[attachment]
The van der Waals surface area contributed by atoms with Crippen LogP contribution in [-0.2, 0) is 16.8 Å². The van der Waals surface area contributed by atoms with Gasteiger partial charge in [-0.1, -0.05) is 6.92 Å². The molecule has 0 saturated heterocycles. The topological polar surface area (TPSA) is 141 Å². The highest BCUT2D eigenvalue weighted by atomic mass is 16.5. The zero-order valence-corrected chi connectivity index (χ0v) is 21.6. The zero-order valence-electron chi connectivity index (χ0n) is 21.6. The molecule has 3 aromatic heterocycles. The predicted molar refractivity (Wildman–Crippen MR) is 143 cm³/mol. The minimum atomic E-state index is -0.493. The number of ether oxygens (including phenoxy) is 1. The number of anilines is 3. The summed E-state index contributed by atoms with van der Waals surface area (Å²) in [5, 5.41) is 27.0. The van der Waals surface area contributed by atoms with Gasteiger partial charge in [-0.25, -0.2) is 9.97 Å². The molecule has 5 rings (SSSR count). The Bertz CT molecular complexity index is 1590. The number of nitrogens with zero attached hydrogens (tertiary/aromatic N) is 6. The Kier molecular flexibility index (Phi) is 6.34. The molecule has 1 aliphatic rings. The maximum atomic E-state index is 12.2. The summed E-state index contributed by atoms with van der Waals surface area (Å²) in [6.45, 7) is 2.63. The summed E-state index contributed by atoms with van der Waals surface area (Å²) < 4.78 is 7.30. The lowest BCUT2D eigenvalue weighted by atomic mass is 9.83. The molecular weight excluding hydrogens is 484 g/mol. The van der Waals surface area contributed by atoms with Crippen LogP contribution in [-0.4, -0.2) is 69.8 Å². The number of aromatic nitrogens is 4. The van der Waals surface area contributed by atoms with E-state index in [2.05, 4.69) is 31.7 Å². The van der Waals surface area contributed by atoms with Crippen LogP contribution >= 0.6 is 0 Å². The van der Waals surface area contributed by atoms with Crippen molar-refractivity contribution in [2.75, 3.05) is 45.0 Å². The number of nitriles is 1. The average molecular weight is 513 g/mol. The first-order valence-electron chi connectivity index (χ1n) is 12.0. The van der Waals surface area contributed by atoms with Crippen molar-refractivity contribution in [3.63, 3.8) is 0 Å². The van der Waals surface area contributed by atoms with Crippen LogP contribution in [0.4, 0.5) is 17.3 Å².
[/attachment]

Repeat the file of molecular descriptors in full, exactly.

The van der Waals surface area contributed by atoms with Crippen LogP contribution in [-0.2, 0) is 16.8 Å². The van der Waals surface area contributed by atoms with Gasteiger partial charge in [-0.1, -0.05) is 6.92 Å². The molecule has 0 saturated heterocycles. The topological polar surface area (TPSA) is 141 Å². The highest BCUT2D eigenvalue weighted by atomic mass is 16.5. The zero-order valence-corrected chi connectivity index (χ0v) is 21.6. The zero-order valence-electron chi connectivity index (χ0n) is 21.6. The molecule has 3 aromatic heterocycles. The predicted molar refractivity (Wildman–Crippen MR) is 143 cm³/mol. The minimum atomic E-state index is -0.493. The number of ether oxygens (including phenoxy) is 1. The number of anilines is 3. The summed E-state index contributed by atoms with van der Waals surface area (Å²) in [5, 5.41) is 27.0. The van der Waals surface area contributed by atoms with Gasteiger partial charge in [-0.25, -0.2) is 9.97 Å². The molecule has 5 rings (SSSR count). The Bertz CT molecular complexity index is 1590. The number of nitrogens with zero attached hydrogens (tertiary/aromatic N) is 6. The Kier molecular flexibility index (Phi) is 6.34. The molecule has 1 aliphatic rings. The maximum atomic E-state index is 12.2. The summed E-state index contributed by atoms with van der Waals surface area (Å²) in [6.45, 7) is 2.63. The summed E-state index contributed by atoms with van der Waals surface area (Å²) < 4.78 is 7.30. The lowest BCUT2D eigenvalue weighted by atomic mass is 9.83. The molecular weight excluding hydrogens is 484 g/mol. The van der Waals surface area contributed by atoms with Crippen LogP contribution in [-0.4, -0.2) is 69.8 Å². The number of aromatic nitrogens is 4. The van der Waals surface area contributed by atoms with E-state index in [2.05, 4.69) is 31.7 Å². The van der Waals surface area contributed by atoms with Crippen LogP contribution >= 0.6 is 0 Å². The van der Waals surface area contributed by atoms with Crippen molar-refractivity contribution in [2.75, 3.05) is 45.0 Å². The number of nitriles is 1. The average molecular weight is 513 g/mol. The first-order valence-electron chi connectivity index (χ1n) is 12.0. The van der Waals surface area contributed by atoms with Crippen molar-refractivity contribution in [3.63, 3.8) is 0 Å². The van der Waals surface area contributed by atoms with Crippen LogP contribution in [0.4, 0.5) is 17.3 Å².